I don’t know when the bond bubble will burst – but it’ll hurt when it does
Investors are buying government bonds that are guaranteed money-losers. Are they mad? Or is something else going on? John Stepek investigates.
Has the world gone mad?
A significant chunk of the investing population is now willing apparently to pay governments for the privilege of lending to them.
According to JP Morgan, reports the FT, around 16% of government bonds had negative yields last week.
In other words, if you buy one of these bonds, and hold it to maturity, you end up getting back less money than you invested in the first place.
It's like lending an acquaintance £100, then telling them "you're such a good credit risk, and inflation is so low - I only need £95 back".
So what's going on?
Why would you buy a bond with a negative yield?
Firstly, bonds bought from developed-country governments that can print their own currencies are safe assets in nominal terms. In other words, if you buy then hold the bond until maturity, you know exactly how much money you'll get back.
The biggest risk is that inflation will take off, and the amount of money you get back is worth a lot less in real terms than when you bought the bond. But if inflation doesn't look like much of a problem (and right now it doesn't), this might not worry you.
And the shorter the time to maturity (ie until you get your money back), the less this matters that's why longer-term bonds tend to have higher yields than short-term ones.
So although the upside may look limited, so does the downside. If you're feeling worried about the future, or you need somewhere relatively safe to put a large amount of money, a bond offering a reasonably predictable level of mild downside could be attractive.
This is particularly the case when many central banks are turning deposit rates negative. So if you're a bank, and you have the choice between being charged to hold cash with the Swiss central bank, or buying a Swiss government bond with a slightly lower charge well, why not buy the bond?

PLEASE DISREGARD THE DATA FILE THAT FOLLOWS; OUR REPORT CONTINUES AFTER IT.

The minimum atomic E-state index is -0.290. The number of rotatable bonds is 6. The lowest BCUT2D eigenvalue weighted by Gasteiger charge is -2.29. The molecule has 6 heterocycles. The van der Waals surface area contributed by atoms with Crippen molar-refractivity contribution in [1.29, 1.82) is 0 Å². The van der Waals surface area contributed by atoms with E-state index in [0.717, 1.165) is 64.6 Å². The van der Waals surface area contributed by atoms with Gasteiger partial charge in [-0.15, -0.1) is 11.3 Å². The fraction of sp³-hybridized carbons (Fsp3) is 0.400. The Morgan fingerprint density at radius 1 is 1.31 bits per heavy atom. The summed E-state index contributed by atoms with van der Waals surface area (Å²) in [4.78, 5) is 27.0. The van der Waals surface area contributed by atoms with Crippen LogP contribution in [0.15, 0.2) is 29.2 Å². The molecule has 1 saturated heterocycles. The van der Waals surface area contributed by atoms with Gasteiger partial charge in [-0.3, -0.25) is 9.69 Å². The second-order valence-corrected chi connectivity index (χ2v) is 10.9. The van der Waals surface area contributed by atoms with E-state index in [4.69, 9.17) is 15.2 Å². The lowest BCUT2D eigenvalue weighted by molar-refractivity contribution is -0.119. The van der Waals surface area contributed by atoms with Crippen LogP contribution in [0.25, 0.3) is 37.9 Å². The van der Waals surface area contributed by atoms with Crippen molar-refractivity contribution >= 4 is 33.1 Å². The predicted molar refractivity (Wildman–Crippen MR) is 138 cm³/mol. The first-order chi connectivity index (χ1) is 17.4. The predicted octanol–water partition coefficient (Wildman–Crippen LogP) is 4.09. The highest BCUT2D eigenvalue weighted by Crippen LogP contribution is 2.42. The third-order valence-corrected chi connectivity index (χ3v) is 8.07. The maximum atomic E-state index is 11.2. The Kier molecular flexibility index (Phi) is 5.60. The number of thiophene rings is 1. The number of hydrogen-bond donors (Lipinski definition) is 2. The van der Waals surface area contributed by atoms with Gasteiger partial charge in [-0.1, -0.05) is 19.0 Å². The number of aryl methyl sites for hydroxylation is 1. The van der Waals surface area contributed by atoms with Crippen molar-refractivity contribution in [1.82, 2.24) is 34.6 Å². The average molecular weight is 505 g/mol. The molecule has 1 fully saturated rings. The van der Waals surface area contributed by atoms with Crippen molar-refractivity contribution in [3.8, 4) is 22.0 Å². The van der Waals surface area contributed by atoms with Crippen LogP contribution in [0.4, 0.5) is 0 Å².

Secondly, it's a way to bet on currency movements. A Swiss government bond might look like a poor investment if you're living in Switzerland. But if you would like to own Swiss franc assets because you think the franc is going to keep rising against the euro or the dollar or the pound or whatever your home currency is then buying Swiss government bonds offers a way to bet on this.
But maybe it's just a bubble
Our brains short circuit somewhat when we see that yields have turned negative. "How can that number go below zero?" we think.
But prices can just keep going up. If you have to buy a negative-yielding bond at £110 well, who cares, as long as someone else will buy it back off you at £111?
That might look kind of daft. But it's how bubbles always work. And to be fair, there are a lot of potential greater fools out there. Central banks are price-insensitive buyers. They'll take a negative-yield bond off your hands no problem.
And as Niko Panigirtzoglou of JP Morgan notes on FTAlphaville, passive bond funds will unquestioningly buy negative-yielding bonds too they just have to. So that's another price-insensitive buyer.
But there are also signs that this is self-reinforcing.
Look back to bubbles of the past. The Japan bubble and the (admittedly apocryphal, but plausible) story about central Japan being worth more than the entire state of California. The tech bubble, and investors being willing to pay millions for companies that were little more than scrawls on napkins.
These bubbles all started with rational ideas backing them. But eventually, there was no rational reason for buying this stuff, except that it kept going up. And in turn, because it kept going up, people then tried to invent fresh new rational' reasons to explain this away, because as human beings, we hate to exist in a world that we don't understand.
That's why "this time it's different" stories are such a warning sign they're a sign that things have got so far out of whack with reality that people are desperately wrestling to find ways to make sense of it all. When in fact, the simple truth is that it doesn't make sense.
To me, secular stagnation' theory and the general idea that we're in some sort of new normal', or that we are failing to make any sort of worthwhile technological progress, is a form of "this time it's different" story.
What could pop the bond bubble?
Why might that happen? It's not easy to say. But it is odd, when you think about it, to live in a world where we're talking about being close to full or at least normal employment in the major economies like Britain, the US, Germany and Japan, and yet we're also fretting about deflation and lack of wage pressure. Can that continue?
And there are plenty of other potential triggers. Dr Pippa Malmgren talks to Merryn Somerset Webb in the latest issue of MoneyWeek magazine, out now, about why she expects an inflation shock. If you're not already a subscriber, you can get your first four issues free here.